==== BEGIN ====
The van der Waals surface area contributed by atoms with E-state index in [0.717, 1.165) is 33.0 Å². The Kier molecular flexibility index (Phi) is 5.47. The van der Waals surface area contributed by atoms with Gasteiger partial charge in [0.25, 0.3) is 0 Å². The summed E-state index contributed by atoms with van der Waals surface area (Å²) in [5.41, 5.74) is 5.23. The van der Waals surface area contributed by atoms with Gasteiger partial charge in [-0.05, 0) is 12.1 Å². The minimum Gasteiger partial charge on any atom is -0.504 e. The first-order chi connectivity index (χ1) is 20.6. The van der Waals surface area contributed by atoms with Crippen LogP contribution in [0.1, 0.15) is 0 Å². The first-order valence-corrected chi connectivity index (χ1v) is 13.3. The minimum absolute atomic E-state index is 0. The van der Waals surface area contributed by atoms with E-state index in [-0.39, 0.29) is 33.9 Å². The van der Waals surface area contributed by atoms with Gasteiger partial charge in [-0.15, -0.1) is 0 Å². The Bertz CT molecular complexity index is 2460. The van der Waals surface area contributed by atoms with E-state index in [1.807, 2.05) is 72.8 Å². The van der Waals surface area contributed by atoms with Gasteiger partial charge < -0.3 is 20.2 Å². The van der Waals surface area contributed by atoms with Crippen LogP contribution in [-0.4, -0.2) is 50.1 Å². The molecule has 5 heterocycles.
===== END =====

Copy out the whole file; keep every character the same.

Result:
The van der Waals surface area contributed by atoms with E-state index in [0.717, 1.165) is 33.0 Å². The Kier molecular flexibility index (Phi) is 5.47. The van der Waals surface area contributed by atoms with Gasteiger partial charge in [0.25, 0.3) is 0 Å². The summed E-state index contributed by atoms with van der Waals surface area (Å²) in [5.41, 5.74) is 5.23. The van der Waals surface area contributed by atoms with Gasteiger partial charge in [-0.05, 0) is 12.1 Å². The minimum Gasteiger partial charge on any atom is -0.504 e. The first-order chi connectivity index (χ1) is 20.6. The van der Waals surface area contributed by atoms with Crippen LogP contribution in [0.1, 0.15) is 0 Å². The first-order valence-corrected chi connectivity index (χ1v) is 13.3. The minimum absolute atomic E-state index is 0. The van der Waals surface area contributed by atoms with E-state index in [-0.39, 0.29) is 33.9 Å². The van der Waals surface area contributed by atoms with Gasteiger partial charge in [-0.15, -0.1) is 0 Å². The Bertz CT molecular complexity index is 2460. The van der Waals surface area contributed by atoms with E-state index in [1.807, 2.05) is 72.8 Å². The van der Waals surface area contributed by atoms with Gasteiger partial charge < -0.3 is 20.2 Å². The van der Waals surface area contributed by atoms with Crippen LogP contribution in [-0.4, -0.2) is 50.1 Å². The molecule has 5 heterocycles.